Cyberbullying has become a major issue in the world of technology. Our students are constantly using technology and the internet, which is why I want to inform you about cyberbullying. We define cyberbullying as people using electronic communication to bully another person. Since our students are on the internet so much, I feel that it is my duty to inform you of this so that you can talk with your child about it. In this newsletter, I will break down what cyberbullying is, how to prevent it, and what to do if it is happening to your child.
Cyberbullying: there is a way out!
- Nearly 43% of kids have been bullied online. 1 in 4 has had it happen more than once.
- 70% of students report seeing frequent bullying online. Filling up your friends' Facebook feeds with positive posts instead of negative ones can boost school-wide morale. Start a Facebook page for students to submit positive acts they see in school to promote a culture of positivity on and offline.
- Over 80% of teens use a cell phone regularly, making it the most common medium for cyber bullying.
- 68% of teens agree that cyber bullying is a serious problem.
- 81% of young people think bullying online is easier to get away with than bullying in person.
There are serious consequences for cyberbullying. If your child is caught doing this, they will be immediately expelled from school. Also, there are legal consequences as well. It could range from legal lawsuits to criminal charges. This is a very serious issue.
Here are some tips to help prevent your child from cyberbullying:
- Know your child’s passwords and screen names for all electronic devices.
- Be aware what your child writes on his or her electronic device(s). Parents should carefully monitor the family computer as well.
- Learn the current terminology used by youth today when corresponding with each other. There is a reason why most kids don’t want the adults in their lives visit their Facebook or Twitter pages: privacy.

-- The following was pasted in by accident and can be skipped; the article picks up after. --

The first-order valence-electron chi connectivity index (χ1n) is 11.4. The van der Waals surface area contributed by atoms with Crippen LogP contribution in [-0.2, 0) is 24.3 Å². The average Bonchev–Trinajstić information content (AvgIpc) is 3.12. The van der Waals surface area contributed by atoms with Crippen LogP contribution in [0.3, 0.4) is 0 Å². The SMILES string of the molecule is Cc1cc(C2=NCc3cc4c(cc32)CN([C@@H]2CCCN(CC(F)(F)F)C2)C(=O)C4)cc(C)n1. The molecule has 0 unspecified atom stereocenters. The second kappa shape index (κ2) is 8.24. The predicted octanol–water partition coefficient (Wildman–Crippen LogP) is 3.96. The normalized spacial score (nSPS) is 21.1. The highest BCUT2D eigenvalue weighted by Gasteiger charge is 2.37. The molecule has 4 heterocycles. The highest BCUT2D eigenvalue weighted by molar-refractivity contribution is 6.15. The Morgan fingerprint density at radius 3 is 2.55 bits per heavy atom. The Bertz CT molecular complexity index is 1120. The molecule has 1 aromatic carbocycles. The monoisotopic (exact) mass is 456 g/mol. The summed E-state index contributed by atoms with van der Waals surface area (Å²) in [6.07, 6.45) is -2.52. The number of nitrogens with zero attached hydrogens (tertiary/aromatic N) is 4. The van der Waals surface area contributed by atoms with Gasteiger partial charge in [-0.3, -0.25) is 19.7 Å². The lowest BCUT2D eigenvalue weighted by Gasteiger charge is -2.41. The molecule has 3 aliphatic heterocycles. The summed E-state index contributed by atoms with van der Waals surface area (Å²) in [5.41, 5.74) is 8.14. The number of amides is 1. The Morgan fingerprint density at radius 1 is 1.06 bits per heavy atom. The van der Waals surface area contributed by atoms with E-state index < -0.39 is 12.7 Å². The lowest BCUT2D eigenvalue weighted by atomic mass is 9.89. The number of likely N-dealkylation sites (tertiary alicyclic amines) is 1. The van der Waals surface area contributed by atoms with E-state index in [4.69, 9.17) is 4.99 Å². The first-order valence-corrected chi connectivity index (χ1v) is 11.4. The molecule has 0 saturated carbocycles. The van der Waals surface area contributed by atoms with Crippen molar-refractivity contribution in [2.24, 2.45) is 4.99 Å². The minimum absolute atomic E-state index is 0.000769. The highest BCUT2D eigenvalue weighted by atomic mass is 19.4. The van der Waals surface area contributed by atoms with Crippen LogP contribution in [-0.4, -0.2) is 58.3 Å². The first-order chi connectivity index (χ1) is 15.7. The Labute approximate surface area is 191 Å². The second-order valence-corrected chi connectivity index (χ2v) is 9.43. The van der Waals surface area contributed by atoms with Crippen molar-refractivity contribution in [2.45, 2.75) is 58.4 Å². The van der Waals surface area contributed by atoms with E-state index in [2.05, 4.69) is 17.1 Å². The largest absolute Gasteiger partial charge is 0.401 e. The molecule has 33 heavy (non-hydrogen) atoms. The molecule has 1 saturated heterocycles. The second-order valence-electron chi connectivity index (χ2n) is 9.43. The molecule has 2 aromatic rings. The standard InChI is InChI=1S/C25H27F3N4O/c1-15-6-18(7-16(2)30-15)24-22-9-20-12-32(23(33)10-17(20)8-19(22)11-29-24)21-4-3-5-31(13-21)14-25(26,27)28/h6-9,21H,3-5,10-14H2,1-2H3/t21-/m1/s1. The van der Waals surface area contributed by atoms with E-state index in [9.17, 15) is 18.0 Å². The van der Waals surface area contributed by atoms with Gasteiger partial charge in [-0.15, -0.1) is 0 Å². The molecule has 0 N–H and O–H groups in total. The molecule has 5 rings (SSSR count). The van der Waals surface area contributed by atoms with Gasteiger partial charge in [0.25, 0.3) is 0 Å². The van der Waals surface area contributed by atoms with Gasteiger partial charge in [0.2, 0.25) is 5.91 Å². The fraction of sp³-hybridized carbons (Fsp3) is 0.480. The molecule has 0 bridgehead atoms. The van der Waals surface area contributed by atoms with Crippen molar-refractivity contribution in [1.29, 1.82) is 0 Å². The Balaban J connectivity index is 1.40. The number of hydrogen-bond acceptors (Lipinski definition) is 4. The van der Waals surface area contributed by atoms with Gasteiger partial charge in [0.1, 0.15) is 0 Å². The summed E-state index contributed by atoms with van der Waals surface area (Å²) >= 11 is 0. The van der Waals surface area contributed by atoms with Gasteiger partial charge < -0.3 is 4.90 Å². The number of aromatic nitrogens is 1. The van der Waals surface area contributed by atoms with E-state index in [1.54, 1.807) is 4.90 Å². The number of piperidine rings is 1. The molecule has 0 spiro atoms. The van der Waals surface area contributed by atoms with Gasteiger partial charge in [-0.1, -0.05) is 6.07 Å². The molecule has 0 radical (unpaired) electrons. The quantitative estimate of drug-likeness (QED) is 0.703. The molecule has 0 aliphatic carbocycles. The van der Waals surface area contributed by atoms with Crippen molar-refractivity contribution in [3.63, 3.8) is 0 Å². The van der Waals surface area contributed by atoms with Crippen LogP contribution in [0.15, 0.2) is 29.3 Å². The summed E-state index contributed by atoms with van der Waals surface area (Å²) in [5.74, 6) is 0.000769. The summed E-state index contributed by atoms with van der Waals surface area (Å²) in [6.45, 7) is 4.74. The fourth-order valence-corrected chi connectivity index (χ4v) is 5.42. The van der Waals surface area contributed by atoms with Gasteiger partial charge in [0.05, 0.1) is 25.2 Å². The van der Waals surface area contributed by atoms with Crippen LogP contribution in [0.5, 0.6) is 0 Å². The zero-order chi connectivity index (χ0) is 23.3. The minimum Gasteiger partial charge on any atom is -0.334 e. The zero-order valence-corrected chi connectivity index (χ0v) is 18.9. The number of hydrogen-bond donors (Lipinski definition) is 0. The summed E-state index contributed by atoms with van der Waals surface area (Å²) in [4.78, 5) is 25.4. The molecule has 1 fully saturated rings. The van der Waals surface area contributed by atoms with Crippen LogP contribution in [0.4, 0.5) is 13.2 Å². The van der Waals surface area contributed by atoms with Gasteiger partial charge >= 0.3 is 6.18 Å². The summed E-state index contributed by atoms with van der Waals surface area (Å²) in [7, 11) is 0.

- Attend school or community functions where cyberbullying is being discussed. Talk with other parents and your child’s teacher and school counselor if you suspect your child is involved in cyberbullying.
- Watch for any sudden or ongoing signs that your child seems anxious, fearful, withdrawn, uninterested in school or being with former friends.
- Remind your child to treat others the way he or she would like to be treated. That means never saying or writing anything about another person that they would not say be willing or comfortable saying to that person’s face.
Here are some steps to take if you know your child is being cyberbullied:
- If you know the cyberbully and their parents, and believe you can have a meaningful conversation that will resolve the issue without further involvement, consider this course of action. Do not take this route if you are likely to get upset or act out in some manner, or you suspect that the cyberbullies parents are likely to get upset or act out in some manner.
- Start by contacting the school’s vice principal, or whomever is in charge of disciplinary measures, and ask what steps are taken when cyberbullying is reported, how well other victims have been protected, and what steps are taken to ensure the cyberbullying doesn’t escalate.
- Discuss what you learned from the school with your child or teen and chart out the best course of action. Cyberbullying robs victims of their sense of control; by including your child in the process of resolving the issue you help them take another step towards regaining that control.
- When inquiring your about cyberbullying laws, bear in mind that awareness of recent cyberbullying laws may not have trickled down to all officers and you may need to ask them to look this up. Then ask what steps are taken when cyberbullying is reported, how well other cyberbullying victims have been protected, and what steps are taken to ensure the cyberbullying doesn’t escalate.